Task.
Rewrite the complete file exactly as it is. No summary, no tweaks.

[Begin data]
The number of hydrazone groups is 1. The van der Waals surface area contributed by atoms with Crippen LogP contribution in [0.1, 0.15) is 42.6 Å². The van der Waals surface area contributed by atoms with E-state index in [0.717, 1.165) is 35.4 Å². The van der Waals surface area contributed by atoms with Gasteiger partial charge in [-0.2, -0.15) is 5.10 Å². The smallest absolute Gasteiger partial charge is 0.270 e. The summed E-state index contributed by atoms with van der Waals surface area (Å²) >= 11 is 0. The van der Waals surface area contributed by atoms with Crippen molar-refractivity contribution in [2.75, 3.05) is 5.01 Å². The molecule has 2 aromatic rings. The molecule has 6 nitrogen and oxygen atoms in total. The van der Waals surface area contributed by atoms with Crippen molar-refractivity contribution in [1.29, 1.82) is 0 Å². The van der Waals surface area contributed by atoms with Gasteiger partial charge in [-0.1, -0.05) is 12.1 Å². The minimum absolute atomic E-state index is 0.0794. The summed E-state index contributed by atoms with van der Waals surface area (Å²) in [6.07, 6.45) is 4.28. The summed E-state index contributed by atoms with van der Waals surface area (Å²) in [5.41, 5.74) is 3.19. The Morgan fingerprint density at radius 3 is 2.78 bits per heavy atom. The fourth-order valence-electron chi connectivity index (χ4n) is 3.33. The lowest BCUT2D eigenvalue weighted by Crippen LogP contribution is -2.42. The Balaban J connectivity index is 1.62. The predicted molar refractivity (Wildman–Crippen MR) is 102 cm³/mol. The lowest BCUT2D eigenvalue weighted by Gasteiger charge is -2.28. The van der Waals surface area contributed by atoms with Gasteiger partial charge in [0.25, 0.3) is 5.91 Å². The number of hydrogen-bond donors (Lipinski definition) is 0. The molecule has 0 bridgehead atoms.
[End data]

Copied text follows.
The number of hydrazone groups is 1. The van der Waals surface area contributed by atoms with Crippen LogP contribution in [0.1, 0.15) is 42.6 Å². The van der Waals surface area contributed by atoms with E-state index in [0.717, 1.165) is 35.4 Å². The van der Waals surface area contributed by atoms with Gasteiger partial charge in [-0.2, -0.15) is 5.10 Å². The smallest absolute Gasteiger partial charge is 0.270 e. The summed E-state index contributed by atoms with van der Waals surface area (Å²) >= 11 is 0. The van der Waals surface area contributed by atoms with Crippen molar-refractivity contribution in [2.75, 3.05) is 5.01 Å². The molecule has 2 aromatic rings. The molecule has 6 nitrogen and oxygen atoms in total. The van der Waals surface area contributed by atoms with Crippen molar-refractivity contribution in [1.29, 1.82) is 0 Å². The van der Waals surface area contributed by atoms with Gasteiger partial charge in [-0.1, -0.05) is 12.1 Å². The minimum absolute atomic E-state index is 0.0794. The summed E-state index contributed by atoms with van der Waals surface area (Å²) in [6.07, 6.45) is 4.28. The summed E-state index contributed by atoms with van der Waals surface area (Å²) in [5.41, 5.74) is 3.19. The Morgan fingerprint density at radius 3 is 2.78 bits per heavy atom. The fourth-order valence-electron chi connectivity index (χ4n) is 3.33. The lowest BCUT2D eigenvalue weighted by Crippen LogP contribution is -2.42. The Balaban J connectivity index is 1.62. The predicted molar refractivity (Wildman–Crippen MR) is 102 cm³/mol. The lowest BCUT2D eigenvalue weighted by Gasteiger charge is -2.28. The van der Waals surface area contributed by atoms with Gasteiger partial charge in [0.25, 0.3) is 5.91 Å². The number of hydrogen-bond donors (Lipinski definition) is 0. The molecule has 0 bridgehead atoms.